The Immigration Story of Maureen Pettigrew (English immigrant) (Museum use only)

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I came to Canada at the age of 9, with my Mother, Doris McDermott (nee King), recently deceased. My sister, Sheila age 7, and my brother Ted (Edward Patrick) aged 2. We left in late Spring 1948, to meet my father, who had emigrated to Canada in March of 1948.
My most vivid memories of the trip are the fish who followed the boat over the ocean. We children would line up at the railing each day (once or twice?) and watch as the float holding the garbage from the kitchens was tipped, and many fish would scramble to eat the leavings. Another memory is of the young couples who had probably met on the ship and were "courting" young man I remember began to scramble over the rail promising to jump if his wish was not granted (perhaps a kiss?). I have a vague recollection of sighting a whale and the shooting of the water from its blow hole.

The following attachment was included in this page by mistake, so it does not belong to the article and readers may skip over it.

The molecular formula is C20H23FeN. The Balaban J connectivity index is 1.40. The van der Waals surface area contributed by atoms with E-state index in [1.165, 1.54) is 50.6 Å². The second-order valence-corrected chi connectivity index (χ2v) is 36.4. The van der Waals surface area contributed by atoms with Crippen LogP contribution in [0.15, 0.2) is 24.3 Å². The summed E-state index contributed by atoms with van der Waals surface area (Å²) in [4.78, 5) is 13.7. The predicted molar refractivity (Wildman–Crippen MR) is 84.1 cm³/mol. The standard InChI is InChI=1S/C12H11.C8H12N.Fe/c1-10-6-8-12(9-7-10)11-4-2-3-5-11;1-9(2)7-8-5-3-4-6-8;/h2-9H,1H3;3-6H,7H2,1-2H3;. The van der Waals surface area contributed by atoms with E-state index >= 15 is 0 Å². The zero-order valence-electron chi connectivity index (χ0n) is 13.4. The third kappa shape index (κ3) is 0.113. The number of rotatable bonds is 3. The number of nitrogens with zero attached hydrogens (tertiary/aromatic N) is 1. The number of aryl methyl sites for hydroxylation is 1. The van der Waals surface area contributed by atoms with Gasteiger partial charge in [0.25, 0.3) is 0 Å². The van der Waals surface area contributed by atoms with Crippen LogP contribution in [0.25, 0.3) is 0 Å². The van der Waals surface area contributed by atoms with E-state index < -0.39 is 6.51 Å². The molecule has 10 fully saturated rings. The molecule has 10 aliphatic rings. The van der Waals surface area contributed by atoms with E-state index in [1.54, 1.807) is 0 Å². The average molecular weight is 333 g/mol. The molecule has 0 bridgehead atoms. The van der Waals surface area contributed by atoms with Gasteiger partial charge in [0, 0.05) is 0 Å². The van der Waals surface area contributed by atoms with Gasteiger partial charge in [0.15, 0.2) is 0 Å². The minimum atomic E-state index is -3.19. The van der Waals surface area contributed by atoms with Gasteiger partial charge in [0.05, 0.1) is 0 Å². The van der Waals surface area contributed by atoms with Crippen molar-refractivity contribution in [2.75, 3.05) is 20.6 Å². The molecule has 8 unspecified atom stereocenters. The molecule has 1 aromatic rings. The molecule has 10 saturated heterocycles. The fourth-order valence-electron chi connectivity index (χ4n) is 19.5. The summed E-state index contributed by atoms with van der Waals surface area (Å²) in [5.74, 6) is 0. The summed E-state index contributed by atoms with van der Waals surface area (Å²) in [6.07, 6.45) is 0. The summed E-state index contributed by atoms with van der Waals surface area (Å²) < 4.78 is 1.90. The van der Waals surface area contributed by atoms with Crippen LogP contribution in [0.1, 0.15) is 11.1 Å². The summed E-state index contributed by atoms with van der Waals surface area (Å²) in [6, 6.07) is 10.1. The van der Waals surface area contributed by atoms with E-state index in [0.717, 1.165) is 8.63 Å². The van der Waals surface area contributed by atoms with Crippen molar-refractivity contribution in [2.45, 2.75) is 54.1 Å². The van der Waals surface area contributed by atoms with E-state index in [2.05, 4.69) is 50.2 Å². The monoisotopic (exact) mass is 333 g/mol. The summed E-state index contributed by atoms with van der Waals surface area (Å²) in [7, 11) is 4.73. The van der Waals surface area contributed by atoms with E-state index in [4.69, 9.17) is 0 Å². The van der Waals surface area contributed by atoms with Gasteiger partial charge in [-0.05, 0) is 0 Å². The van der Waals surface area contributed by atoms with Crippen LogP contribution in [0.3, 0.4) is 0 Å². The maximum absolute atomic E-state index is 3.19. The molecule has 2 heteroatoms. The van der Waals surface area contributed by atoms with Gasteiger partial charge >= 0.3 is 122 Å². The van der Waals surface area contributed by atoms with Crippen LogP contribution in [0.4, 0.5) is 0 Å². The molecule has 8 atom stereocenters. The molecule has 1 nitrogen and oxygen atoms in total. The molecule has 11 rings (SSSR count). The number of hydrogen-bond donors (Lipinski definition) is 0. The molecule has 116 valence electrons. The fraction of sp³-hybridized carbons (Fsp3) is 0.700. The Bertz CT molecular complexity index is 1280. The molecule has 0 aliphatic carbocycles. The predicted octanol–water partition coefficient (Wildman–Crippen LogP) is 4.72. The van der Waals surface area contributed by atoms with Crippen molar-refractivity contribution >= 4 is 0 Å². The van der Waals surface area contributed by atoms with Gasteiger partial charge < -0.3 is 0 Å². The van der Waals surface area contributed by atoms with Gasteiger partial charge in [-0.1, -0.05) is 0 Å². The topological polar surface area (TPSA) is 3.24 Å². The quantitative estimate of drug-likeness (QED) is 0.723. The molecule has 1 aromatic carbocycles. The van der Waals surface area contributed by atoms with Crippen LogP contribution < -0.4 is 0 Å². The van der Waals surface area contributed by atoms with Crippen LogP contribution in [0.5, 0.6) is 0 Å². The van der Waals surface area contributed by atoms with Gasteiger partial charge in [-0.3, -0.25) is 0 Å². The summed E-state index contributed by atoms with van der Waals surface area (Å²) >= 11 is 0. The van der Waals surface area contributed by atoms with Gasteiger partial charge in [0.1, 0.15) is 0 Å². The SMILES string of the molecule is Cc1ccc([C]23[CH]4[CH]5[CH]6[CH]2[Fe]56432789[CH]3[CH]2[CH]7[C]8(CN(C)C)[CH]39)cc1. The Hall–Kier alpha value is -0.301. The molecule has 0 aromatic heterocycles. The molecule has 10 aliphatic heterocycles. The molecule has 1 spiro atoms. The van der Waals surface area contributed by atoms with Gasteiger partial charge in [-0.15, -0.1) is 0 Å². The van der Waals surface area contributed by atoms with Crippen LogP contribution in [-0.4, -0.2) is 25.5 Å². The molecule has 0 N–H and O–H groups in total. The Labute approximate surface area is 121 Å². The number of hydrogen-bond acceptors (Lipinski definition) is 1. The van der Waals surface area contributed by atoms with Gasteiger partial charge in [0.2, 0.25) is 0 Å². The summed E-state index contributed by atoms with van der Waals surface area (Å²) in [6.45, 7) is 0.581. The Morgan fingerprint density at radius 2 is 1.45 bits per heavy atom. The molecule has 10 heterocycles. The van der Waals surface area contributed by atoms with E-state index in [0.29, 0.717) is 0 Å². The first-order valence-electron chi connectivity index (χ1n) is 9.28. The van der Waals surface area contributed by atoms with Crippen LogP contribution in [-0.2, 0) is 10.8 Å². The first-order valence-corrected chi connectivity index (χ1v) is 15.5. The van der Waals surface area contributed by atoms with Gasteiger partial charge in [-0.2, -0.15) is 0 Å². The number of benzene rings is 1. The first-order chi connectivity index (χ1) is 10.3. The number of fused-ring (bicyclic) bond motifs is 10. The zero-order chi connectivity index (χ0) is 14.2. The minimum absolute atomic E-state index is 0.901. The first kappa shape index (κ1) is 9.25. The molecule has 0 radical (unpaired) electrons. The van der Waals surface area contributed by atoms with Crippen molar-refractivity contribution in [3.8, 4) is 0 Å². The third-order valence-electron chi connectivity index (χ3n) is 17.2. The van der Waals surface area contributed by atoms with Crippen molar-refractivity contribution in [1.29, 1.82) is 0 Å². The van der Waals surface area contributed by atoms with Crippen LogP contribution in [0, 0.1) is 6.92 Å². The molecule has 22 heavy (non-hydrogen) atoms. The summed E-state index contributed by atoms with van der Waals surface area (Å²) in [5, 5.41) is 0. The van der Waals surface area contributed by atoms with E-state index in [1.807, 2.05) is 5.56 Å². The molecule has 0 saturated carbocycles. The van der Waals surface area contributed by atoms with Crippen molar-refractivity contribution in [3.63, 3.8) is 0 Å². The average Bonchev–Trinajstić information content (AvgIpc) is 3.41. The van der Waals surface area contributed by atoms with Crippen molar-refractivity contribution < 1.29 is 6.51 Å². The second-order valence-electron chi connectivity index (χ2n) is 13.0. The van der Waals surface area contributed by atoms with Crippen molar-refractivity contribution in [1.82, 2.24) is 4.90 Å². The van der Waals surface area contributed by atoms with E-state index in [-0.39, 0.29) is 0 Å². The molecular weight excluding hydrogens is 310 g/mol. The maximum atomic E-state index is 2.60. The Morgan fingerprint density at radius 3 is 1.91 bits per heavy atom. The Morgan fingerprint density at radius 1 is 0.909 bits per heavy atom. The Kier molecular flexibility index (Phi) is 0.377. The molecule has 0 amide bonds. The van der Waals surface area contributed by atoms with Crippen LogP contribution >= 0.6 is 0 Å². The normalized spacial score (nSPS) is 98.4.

My most vivid memory however, is the night we weighed anchor in Halifax harbour. We children were allowed to stay up, and scrambled up to the funnels and around everywhere previously forbidden. The lights on Halifax Hill is still one of my most cherished memories. A child coming from Britain and a lifetime of darkness to see the hill of lights was truly like a miracle. Previously, the excitement of light had been the daily visit from the lamplighter who would clamber up his ladder, open the door and light the lamp in front of our home in Leeds. When we disembarked the next morning, we were met by women I believe from the Salvation Army who helped parents with children, gave us sandwiches and drinks and told us where to go to get our train to Toronto. I remember the long hut-like buildings along the dock.
I will be forever grateful to my parents for choosing Canada for our home. At the age of 21 I became a $5 Canadian - was there ever a bargain like it!